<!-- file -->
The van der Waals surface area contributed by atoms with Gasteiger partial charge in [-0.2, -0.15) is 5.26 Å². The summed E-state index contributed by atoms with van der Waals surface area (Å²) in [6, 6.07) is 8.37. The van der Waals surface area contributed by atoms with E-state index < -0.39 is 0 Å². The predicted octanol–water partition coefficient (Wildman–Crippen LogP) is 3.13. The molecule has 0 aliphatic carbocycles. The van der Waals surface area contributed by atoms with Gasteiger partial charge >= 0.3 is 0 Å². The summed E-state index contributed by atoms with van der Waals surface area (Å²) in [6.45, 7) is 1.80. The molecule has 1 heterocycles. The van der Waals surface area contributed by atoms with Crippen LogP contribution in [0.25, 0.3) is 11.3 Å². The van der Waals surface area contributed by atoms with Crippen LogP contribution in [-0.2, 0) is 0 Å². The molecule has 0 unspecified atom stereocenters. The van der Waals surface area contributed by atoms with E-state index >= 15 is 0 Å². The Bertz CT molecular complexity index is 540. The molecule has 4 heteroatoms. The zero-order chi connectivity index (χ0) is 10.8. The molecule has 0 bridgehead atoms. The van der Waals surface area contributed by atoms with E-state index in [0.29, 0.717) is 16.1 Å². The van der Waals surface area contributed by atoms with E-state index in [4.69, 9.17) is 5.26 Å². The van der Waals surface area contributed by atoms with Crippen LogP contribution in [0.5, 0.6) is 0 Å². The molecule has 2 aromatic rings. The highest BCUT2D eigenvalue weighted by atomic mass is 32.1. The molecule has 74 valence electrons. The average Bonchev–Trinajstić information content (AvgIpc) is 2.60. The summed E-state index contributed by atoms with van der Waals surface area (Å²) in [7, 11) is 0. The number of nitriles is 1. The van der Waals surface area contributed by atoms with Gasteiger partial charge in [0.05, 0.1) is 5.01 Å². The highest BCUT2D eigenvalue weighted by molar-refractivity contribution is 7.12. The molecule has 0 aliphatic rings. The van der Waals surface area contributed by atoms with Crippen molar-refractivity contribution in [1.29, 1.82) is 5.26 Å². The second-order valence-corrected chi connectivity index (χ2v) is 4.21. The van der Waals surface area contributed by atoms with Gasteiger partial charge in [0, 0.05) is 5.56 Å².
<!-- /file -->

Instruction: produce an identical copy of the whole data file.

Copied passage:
The van der Waals surface area contributed by atoms with Gasteiger partial charge in [-0.2, -0.15) is 5.26 Å². The summed E-state index contributed by atoms with van der Waals surface area (Å²) in [6, 6.07) is 8.37. The van der Waals surface area contributed by atoms with E-state index < -0.39 is 0 Å². The predicted octanol–water partition coefficient (Wildman–Crippen LogP) is 3.13. The molecule has 0 aliphatic carbocycles. The van der Waals surface area contributed by atoms with Gasteiger partial charge >= 0.3 is 0 Å². The summed E-state index contributed by atoms with van der Waals surface area (Å²) in [6.45, 7) is 1.80. The molecule has 1 heterocycles. The van der Waals surface area contributed by atoms with Crippen LogP contribution in [0.25, 0.3) is 11.3 Å². The van der Waals surface area contributed by atoms with Crippen LogP contribution in [-0.2, 0) is 0 Å². The molecule has 0 unspecified atom stereocenters. The van der Waals surface area contributed by atoms with E-state index >= 15 is 0 Å². The Bertz CT molecular complexity index is 540. The molecule has 4 heteroatoms. The zero-order chi connectivity index (χ0) is 10.8. The molecule has 0 bridgehead atoms. The van der Waals surface area contributed by atoms with E-state index in [0.29, 0.717) is 16.1 Å². The van der Waals surface area contributed by atoms with E-state index in [4.69, 9.17) is 5.26 Å². The van der Waals surface area contributed by atoms with Crippen LogP contribution in [0.5, 0.6) is 0 Å². The molecule has 2 aromatic rings. The highest BCUT2D eigenvalue weighted by atomic mass is 32.1. The molecule has 74 valence electrons. The average Bonchev–Trinajstić information content (AvgIpc) is 2.60. The summed E-state index contributed by atoms with van der Waals surface area (Å²) in [7, 11) is 0. The number of nitriles is 1. The van der Waals surface area contributed by atoms with Gasteiger partial charge in [0.05, 0.1) is 5.01 Å². The highest BCUT2D eigenvalue weighted by molar-refractivity contribution is 7.12. The molecule has 0 aliphatic rings. The van der Waals surface area contributed by atoms with Crippen molar-refractivity contribution in [1.29, 1.82) is 5.26 Å². The second-order valence-corrected chi connectivity index (χ2v) is 4.21. The van der Waals surface area contributed by atoms with Gasteiger partial charge in [0, 0.05) is 5.56 Å².